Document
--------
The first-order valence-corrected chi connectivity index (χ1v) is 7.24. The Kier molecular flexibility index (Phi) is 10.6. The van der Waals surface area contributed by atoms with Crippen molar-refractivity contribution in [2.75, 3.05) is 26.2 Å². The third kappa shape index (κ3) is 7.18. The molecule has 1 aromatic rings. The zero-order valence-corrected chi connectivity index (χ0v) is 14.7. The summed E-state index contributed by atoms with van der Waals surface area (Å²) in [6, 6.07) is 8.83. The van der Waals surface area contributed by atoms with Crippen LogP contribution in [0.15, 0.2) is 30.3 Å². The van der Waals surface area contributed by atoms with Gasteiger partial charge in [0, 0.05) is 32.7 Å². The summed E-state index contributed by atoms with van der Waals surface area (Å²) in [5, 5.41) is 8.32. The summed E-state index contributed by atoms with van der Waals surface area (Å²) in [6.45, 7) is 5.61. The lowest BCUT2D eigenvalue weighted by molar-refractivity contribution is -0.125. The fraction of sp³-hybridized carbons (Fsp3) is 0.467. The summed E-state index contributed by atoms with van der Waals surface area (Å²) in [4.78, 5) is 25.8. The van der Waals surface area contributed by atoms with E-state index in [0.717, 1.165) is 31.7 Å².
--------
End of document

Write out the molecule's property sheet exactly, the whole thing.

The first-order valence-corrected chi connectivity index (χ1v) is 7.24. The Kier molecular flexibility index (Phi) is 10.6. The van der Waals surface area contributed by atoms with Crippen molar-refractivity contribution in [2.75, 3.05) is 26.2 Å². The third kappa shape index (κ3) is 7.18. The molecule has 1 aromatic rings. The zero-order valence-corrected chi connectivity index (χ0v) is 14.7. The summed E-state index contributed by atoms with van der Waals surface area (Å²) in [6, 6.07) is 8.83. The van der Waals surface area contributed by atoms with Crippen LogP contribution in [0.15, 0.2) is 30.3 Å². The van der Waals surface area contributed by atoms with Gasteiger partial charge in [0, 0.05) is 32.7 Å². The summed E-state index contributed by atoms with van der Waals surface area (Å²) in [5, 5.41) is 8.32. The summed E-state index contributed by atoms with van der Waals surface area (Å²) in [6.45, 7) is 5.61. The lowest BCUT2D eigenvalue weighted by molar-refractivity contribution is -0.125. The fraction of sp³-hybridized carbons (Fsp3) is 0.467. The summed E-state index contributed by atoms with van der Waals surface area (Å²) in [4.78, 5) is 25.8. The van der Waals surface area contributed by atoms with E-state index in [0.717, 1.165) is 31.7 Å².